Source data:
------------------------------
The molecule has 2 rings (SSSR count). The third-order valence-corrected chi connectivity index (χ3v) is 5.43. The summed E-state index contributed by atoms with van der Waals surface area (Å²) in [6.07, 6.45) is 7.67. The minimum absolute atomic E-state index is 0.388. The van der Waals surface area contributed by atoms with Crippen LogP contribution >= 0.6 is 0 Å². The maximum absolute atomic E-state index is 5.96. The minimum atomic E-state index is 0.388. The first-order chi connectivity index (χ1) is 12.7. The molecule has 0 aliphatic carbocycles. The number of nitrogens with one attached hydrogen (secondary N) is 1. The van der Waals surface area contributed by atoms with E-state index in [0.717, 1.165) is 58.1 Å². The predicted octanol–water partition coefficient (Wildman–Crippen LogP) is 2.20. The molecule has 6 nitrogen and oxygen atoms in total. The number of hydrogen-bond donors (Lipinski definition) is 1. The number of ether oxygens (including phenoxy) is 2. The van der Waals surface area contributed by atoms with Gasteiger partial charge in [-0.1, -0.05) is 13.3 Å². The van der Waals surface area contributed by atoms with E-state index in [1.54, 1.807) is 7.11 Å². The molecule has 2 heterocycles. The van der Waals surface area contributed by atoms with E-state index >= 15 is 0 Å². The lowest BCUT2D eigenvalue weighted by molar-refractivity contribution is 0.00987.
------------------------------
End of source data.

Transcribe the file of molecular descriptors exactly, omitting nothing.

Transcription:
The molecule has 2 rings (SSSR count). The third-order valence-corrected chi connectivity index (χ3v) is 5.43. The summed E-state index contributed by atoms with van der Waals surface area (Å²) in [6.07, 6.45) is 7.67. The minimum absolute atomic E-state index is 0.388. The van der Waals surface area contributed by atoms with Crippen LogP contribution >= 0.6 is 0 Å². The maximum absolute atomic E-state index is 5.96. The minimum atomic E-state index is 0.388. The first-order chi connectivity index (χ1) is 12.7. The molecule has 0 aliphatic carbocycles. The number of nitrogens with one attached hydrogen (secondary N) is 1. The van der Waals surface area contributed by atoms with E-state index in [0.717, 1.165) is 58.1 Å². The predicted octanol–water partition coefficient (Wildman–Crippen LogP) is 2.20. The molecule has 6 nitrogen and oxygen atoms in total. The number of hydrogen-bond donors (Lipinski definition) is 1. The number of ether oxygens (including phenoxy) is 2. The van der Waals surface area contributed by atoms with Gasteiger partial charge in [-0.1, -0.05) is 13.3 Å². The van der Waals surface area contributed by atoms with E-state index in [1.54, 1.807) is 7.11 Å². The molecule has 2 heterocycles. The van der Waals surface area contributed by atoms with E-state index >= 15 is 0 Å². The lowest BCUT2D eigenvalue weighted by molar-refractivity contribution is 0.00987.